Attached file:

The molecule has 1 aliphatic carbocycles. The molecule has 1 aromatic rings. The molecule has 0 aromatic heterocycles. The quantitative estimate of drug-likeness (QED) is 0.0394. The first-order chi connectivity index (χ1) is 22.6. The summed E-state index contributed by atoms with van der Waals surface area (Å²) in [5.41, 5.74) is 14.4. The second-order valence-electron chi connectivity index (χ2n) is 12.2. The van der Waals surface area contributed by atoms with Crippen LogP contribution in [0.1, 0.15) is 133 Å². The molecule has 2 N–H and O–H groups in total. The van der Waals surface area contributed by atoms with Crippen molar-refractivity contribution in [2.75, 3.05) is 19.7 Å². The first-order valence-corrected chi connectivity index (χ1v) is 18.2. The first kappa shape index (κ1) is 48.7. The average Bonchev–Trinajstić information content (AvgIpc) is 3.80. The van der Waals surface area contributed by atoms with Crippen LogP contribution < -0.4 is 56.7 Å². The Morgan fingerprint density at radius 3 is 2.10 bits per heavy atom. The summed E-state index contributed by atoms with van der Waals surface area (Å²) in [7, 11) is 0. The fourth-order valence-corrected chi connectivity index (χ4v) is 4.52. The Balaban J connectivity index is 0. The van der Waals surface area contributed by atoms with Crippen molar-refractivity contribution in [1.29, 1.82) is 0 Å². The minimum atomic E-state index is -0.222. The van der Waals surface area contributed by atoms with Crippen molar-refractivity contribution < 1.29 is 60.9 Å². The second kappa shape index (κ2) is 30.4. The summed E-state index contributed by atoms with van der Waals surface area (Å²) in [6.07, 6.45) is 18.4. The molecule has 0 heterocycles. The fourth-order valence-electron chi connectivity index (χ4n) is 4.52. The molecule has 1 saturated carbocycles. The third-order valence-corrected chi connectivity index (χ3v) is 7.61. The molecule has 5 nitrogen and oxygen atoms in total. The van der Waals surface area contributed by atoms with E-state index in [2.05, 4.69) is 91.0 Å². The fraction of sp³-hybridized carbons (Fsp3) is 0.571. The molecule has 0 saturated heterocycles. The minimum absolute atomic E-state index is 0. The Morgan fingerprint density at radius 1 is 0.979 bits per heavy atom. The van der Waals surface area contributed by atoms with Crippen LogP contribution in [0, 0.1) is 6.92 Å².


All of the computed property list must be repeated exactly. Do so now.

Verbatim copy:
The molecule has 1 aliphatic carbocycles. The molecule has 1 aromatic rings. The molecule has 0 aromatic heterocycles. The quantitative estimate of drug-likeness (QED) is 0.0394. The first-order chi connectivity index (χ1) is 22.6. The summed E-state index contributed by atoms with van der Waals surface area (Å²) in [5.41, 5.74) is 14.4. The second-order valence-electron chi connectivity index (χ2n) is 12.2. The van der Waals surface area contributed by atoms with Crippen LogP contribution in [0.1, 0.15) is 133 Å². The molecule has 2 N–H and O–H groups in total. The van der Waals surface area contributed by atoms with Crippen molar-refractivity contribution in [2.75, 3.05) is 19.7 Å². The first-order valence-corrected chi connectivity index (χ1v) is 18.2. The first kappa shape index (κ1) is 48.7. The average Bonchev–Trinajstić information content (AvgIpc) is 3.80. The van der Waals surface area contributed by atoms with Crippen LogP contribution < -0.4 is 56.7 Å². The Morgan fingerprint density at radius 3 is 2.10 bits per heavy atom. The summed E-state index contributed by atoms with van der Waals surface area (Å²) in [7, 11) is 0. The fourth-order valence-corrected chi connectivity index (χ4v) is 4.52. The Balaban J connectivity index is 0. The van der Waals surface area contributed by atoms with Crippen molar-refractivity contribution in [1.29, 1.82) is 0 Å². The minimum atomic E-state index is -0.222. The van der Waals surface area contributed by atoms with Crippen molar-refractivity contribution < 1.29 is 60.9 Å². The second kappa shape index (κ2) is 30.4. The summed E-state index contributed by atoms with van der Waals surface area (Å²) in [6.07, 6.45) is 18.4. The molecule has 0 heterocycles. The fourth-order valence-electron chi connectivity index (χ4n) is 4.52. The molecule has 1 saturated carbocycles. The third-order valence-corrected chi connectivity index (χ3v) is 7.61. The molecule has 5 nitrogen and oxygen atoms in total. The van der Waals surface area contributed by atoms with E-state index in [2.05, 4.69) is 91.0 Å². The fraction of sp³-hybridized carbons (Fsp3) is 0.571. The molecule has 0 saturated heterocycles. The minimum absolute atomic E-state index is 0. The Morgan fingerprint density at radius 1 is 0.979 bits per heavy atom. The van der Waals surface area contributed by atoms with Crippen LogP contribution in [0, 0.1) is 6.92 Å².